• Forms. A forms authentication cookie is nothing but the container for a forms authentication ticket. Each request passes the ticket as the value of the forms-authentication cookie and is used by forms authentication, on the server, to identify an authenticated user. However, cookieless forms authentication passes the ticket in the URL in an encrypted format. Cookieless forms authentication is used because client browsers might block cookies. This feature is introduced in the Microsoft .NET Framework 2.0.

Security trimming in federated search

An important consideration to evaluate when using federated search is security trimming of search results. Security trimming is a method by which returned results are filtered based on user account permissions. By default, security trimming of search results persists for results returned by the following:

  • Local farm. In scenarios where the federated location is an Open Search location and the location is configured for per-user authentication, a user's credentials are automatically passed if Kerberos authentication is being used. However, user credentials are not passed automatically for authentication protocols other than Kerberos. To ensure that results are security trimmed for the current user for these scenarios, extend the Federated Results Web part to collect user credentials. For more information, see Creating a Custom Federated Search Web Part with a Credentials UI (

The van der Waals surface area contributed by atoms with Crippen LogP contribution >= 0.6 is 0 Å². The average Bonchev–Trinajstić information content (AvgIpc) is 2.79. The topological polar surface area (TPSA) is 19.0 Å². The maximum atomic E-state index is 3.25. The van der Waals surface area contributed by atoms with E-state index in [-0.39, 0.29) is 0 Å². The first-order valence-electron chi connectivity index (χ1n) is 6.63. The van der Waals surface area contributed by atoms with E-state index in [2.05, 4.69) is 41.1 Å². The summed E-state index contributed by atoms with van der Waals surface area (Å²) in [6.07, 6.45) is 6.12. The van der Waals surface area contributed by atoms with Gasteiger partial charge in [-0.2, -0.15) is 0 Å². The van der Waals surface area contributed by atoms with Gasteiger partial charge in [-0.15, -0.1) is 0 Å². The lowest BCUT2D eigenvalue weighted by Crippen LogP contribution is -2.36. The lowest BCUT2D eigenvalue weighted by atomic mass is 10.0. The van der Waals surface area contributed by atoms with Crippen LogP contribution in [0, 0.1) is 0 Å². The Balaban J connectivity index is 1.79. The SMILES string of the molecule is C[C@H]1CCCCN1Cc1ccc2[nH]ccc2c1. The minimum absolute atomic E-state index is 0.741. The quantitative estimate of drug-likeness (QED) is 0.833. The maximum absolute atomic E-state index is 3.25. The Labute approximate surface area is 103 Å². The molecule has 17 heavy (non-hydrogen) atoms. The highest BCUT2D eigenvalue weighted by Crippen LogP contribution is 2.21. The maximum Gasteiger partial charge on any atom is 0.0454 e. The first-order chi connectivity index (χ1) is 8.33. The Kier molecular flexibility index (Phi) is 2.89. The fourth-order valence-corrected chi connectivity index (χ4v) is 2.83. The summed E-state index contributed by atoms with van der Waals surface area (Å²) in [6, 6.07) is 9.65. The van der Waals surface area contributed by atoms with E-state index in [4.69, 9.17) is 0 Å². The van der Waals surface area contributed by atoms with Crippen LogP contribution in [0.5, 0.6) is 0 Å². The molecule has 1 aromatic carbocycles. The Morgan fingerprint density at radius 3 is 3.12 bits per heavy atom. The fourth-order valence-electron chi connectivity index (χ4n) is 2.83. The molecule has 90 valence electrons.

• If Kerberos authentication is not used, you also need to extend the federated search Web parts to collect user credentials if you want to ensure that search results for OpenSearch locations (all locations other than the local farm) are security trimmed for each user.

For more information about Security for Office SharePoint Server 2007, see Security and protection for Office SharePoint Server 2007 and Security considerations for search (Office SharePoint Server 2007).